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Avian Influenza
on June 30, 2009

Bangladesh bird flu out of control as FAO and WHO step in

Gravity of the situation is clearly recognised by FAO urging Bangladesh to adopt and implement a long-term bird flu strategy without delay.

Bird flu in Bangladesh is out of control and the country on the brink of a disaster. The small but heavily populated country linking Indian Sub Continent with South East Asia faces destruction of its hard fought for modern poultry industry, and acute danger of human cases as the virus spreads to backyard poultry.

The disease started in central Bangladesh around the capital Dhaka but recent focus shifted sharply to northern and north western districts along the border with India. Latest outbreak is on three farms in Lalmonirhat district in the extreme north and bordering West Bengal state in India. 78,000 chickens were culled cull in week beginning 18 June.

Gravity of the situation is clearly recognised by FAO with Chief Veterinary Officer Joseph Domenech urging Bangladesh to adopt and implement a long-term bird flu strategy without delay.

In just 10 years the Bangladesh poultry industry has become worth $2 billion with annual turnover of $750 million, and was still increasing at 50 per cent per year. Net result is a highly integrated industry supported by equipment manufacturers, veterinary, hatchery and transport businesses and feed mills with maize production increased to meet increased feed resource demand. Every year 200,000 poultry farmers employing over 5 million people produce 250 million broilers and 6 billion eggs to feed 147 million people squeezed into a land area roughly the same size as Iowa State in the USA.

Huge credit support of $1.5 billion with heavy concentration in Central Bangladesh around the capital city of Dhaka makes the industry particularly susceptible to any disasters. And disaster threatens with H5N1 pushing poultry meat and egg wholesale prices below cost of production. Spread of Newcastle disease alongside bird flu is aggravating losses.

Within several weeks of the first outbreak wholesale selling price of eggs at $3.75 – 3.90 per 100 had slipped below production costs of $4.77 having fallen from $5.25 – 5.42. Price of chicken stood at $0.38 per kg, a fall of 44 per cent with hundreds of farmers forced to sell their birds and eggs and giveaway prices.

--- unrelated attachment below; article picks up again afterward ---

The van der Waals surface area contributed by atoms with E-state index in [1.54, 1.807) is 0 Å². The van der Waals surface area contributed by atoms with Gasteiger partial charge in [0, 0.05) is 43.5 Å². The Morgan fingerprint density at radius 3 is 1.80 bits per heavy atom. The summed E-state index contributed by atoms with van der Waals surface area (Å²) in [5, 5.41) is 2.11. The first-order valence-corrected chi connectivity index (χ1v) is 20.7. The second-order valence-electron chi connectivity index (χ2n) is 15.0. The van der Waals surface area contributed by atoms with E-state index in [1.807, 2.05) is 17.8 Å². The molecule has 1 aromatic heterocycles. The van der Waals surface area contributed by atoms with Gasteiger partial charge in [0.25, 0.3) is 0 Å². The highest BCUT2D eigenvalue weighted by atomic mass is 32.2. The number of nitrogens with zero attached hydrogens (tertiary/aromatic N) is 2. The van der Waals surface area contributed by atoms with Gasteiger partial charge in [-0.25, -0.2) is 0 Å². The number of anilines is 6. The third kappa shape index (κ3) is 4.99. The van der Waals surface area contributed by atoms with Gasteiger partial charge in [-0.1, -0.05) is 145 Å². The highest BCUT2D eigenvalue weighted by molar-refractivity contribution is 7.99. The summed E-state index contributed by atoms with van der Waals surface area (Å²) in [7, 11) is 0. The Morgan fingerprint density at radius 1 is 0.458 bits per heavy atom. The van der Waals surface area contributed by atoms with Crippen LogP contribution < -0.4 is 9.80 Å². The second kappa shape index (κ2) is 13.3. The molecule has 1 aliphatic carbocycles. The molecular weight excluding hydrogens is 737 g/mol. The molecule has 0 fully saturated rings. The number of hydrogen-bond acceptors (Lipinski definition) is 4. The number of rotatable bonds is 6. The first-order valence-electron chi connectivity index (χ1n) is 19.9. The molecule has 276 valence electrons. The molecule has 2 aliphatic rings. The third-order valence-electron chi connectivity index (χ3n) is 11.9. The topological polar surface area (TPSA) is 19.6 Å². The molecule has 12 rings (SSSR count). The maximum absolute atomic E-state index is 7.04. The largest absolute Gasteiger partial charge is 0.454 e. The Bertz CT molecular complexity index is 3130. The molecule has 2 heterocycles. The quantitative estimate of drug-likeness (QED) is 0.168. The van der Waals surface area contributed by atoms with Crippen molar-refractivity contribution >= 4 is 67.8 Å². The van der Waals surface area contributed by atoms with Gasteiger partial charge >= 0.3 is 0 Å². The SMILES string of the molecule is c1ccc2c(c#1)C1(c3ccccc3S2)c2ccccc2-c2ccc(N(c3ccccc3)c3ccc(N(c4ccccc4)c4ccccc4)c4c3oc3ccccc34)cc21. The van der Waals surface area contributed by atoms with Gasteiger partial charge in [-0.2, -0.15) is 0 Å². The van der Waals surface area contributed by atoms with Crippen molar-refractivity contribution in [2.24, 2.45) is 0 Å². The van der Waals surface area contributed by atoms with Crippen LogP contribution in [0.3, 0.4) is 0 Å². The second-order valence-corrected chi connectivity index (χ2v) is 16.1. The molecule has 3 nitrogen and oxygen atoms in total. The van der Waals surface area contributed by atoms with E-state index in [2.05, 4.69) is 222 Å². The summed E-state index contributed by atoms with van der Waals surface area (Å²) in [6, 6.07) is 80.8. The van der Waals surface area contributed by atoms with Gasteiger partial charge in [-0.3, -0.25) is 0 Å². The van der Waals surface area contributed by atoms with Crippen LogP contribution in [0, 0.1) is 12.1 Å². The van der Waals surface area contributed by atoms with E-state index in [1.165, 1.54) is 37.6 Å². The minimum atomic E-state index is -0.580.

Bird flu has hit the industry particularly hard in Savar and Gazipur districts where over 25 per cent of new farms set up in the last 10 years are located. Lending organisations including commercial banks and NGOs (non government organisations) are now uncertain about retrieving loans. According to the District Livestock Office in Gazipur there are 7,135 layer farms and 5,336 broiler farms with a total poultry population of 27 million birds in this district alone. Most farm owners are faced with a huge debt burden and an uncertain future said Taher Ahmed President of Bangladesh Egg Producers’ Association.

On top of these problems in the commercial sector, H5N1 is now hitting what Bangladesh calls ‘indigenous species’, backyard birds including fowls, ducks and even pigeons as predicted by poultry expert M.M. Khan (Bangladesh beaten almost before H5N1 began – Wattpoultry.com 18 May 2007).

Recent cases in backyard poultry are concentrated in Nilphamari district (Rajshahi division) in northern Bangladesh and close to the border with India. In the Jaldhaka upazila (sub district) alone over 6000 chickens, many ducks eggs and pigeons were destroyed at several hundred households from 10 to 17 May. Inhabitants in badly hit Berubon village were advised by the upazila administration not to rear chickens, ducks and pigeons over the following 12 weeks. This was followed quickly on 20 May by an even bigger cull of 8000 free range and layer birds at over 400 households in the nearby Domar upazila.  

As well as threatening food security in rural Bangladesh there appears real risk of H5N1 moving into its human dimension just as happened in Indonesia and elsewhere. FAO said the situation remained “of serious concern” and urged Bangladesh to come up with a long-term strategy. “Bangladesh has a real chance to get the virus under control, if it commits to a full-scale comprehensive national control campaign”, said Domenech. Tightened control over movement of people, animals and goods in the virus-affected areas and basic biosecurity measures, including disinfection and protective clothing, are paramount.

FAO is recommending culling of poultry in affected areas, minimum hygiene standards at slaughter points in live markets, targeted poultry vaccination and upgrading of veterinary laboratories for fast diagnosis of suspected outbreaks. Bangladesh, said FAO, must also look into potential spread of virus along the market chain through for example collection of eggs and distribution of day-old chicks and poultry feed.

There was good news from the World Bank at the end of May when it pledged more than $30 million to finance a ‘bird flu fighting project’ for Bangladesh that will last until 2012. And just as well because the during June the disease exploded across new northern districts of Dinajpur, Jaipurhat and Lalmonirhat all in Rajshahi division 450-500 km north of the capital Dhaka, and bordering West Bengal state in India.

More than 250,000 birds have been slaughtered and 2.2 million eggs destroyed on 71 farms in 16 districts since the first outbreak in February 2007.

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